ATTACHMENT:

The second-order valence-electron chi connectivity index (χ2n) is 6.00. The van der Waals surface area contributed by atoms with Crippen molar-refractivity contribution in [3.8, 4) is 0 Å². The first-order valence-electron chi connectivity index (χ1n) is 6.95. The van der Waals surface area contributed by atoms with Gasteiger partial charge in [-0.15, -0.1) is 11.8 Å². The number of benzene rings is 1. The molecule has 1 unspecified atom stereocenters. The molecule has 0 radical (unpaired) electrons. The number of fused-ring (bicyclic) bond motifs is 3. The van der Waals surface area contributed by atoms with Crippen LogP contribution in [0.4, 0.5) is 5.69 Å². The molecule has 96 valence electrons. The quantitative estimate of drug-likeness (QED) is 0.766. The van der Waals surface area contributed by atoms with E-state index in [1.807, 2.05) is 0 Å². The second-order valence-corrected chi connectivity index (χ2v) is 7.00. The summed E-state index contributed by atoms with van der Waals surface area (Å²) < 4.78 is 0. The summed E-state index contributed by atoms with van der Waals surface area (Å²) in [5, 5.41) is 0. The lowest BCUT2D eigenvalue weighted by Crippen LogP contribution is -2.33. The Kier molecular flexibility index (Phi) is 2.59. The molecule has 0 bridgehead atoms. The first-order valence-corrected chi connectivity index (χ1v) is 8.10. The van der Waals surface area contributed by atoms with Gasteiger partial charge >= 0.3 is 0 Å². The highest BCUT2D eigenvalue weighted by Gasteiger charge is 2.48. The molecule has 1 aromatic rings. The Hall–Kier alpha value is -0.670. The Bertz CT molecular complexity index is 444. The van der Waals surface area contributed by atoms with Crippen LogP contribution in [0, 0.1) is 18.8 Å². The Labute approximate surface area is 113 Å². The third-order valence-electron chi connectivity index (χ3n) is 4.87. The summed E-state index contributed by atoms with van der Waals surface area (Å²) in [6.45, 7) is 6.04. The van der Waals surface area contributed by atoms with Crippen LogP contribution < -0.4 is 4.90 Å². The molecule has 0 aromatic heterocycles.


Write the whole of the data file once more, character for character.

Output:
The second-order valence-electron chi connectivity index (χ2n) is 6.00. The van der Waals surface area contributed by atoms with Crippen molar-refractivity contribution in [3.8, 4) is 0 Å². The first-order valence-electron chi connectivity index (χ1n) is 6.95. The van der Waals surface area contributed by atoms with Gasteiger partial charge in [-0.15, -0.1) is 11.8 Å². The number of benzene rings is 1. The molecule has 1 unspecified atom stereocenters. The molecule has 0 radical (unpaired) electrons. The number of fused-ring (bicyclic) bond motifs is 3. The van der Waals surface area contributed by atoms with Crippen LogP contribution in [0.4, 0.5) is 5.69 Å². The molecule has 96 valence electrons. The quantitative estimate of drug-likeness (QED) is 0.766. The van der Waals surface area contributed by atoms with E-state index in [1.807, 2.05) is 0 Å². The second-order valence-corrected chi connectivity index (χ2v) is 7.00. The summed E-state index contributed by atoms with van der Waals surface area (Å²) < 4.78 is 0. The summed E-state index contributed by atoms with van der Waals surface area (Å²) in [5, 5.41) is 0. The lowest BCUT2D eigenvalue weighted by Crippen LogP contribution is -2.33. The Kier molecular flexibility index (Phi) is 2.59. The molecule has 0 bridgehead atoms. The first-order valence-corrected chi connectivity index (χ1v) is 8.10. The van der Waals surface area contributed by atoms with Gasteiger partial charge >= 0.3 is 0 Å². The highest BCUT2D eigenvalue weighted by Gasteiger charge is 2.48. The molecule has 1 aromatic rings. The Hall–Kier alpha value is -0.670. The Bertz CT molecular complexity index is 444. The van der Waals surface area contributed by atoms with Crippen LogP contribution in [0, 0.1) is 18.8 Å². The Labute approximate surface area is 113 Å². The third-order valence-electron chi connectivity index (χ3n) is 4.87. The summed E-state index contributed by atoms with van der Waals surface area (Å²) in [6.45, 7) is 6.04. The van der Waals surface area contributed by atoms with Crippen LogP contribution < -0.4 is 4.90 Å². The molecule has 0 aromatic heterocycles.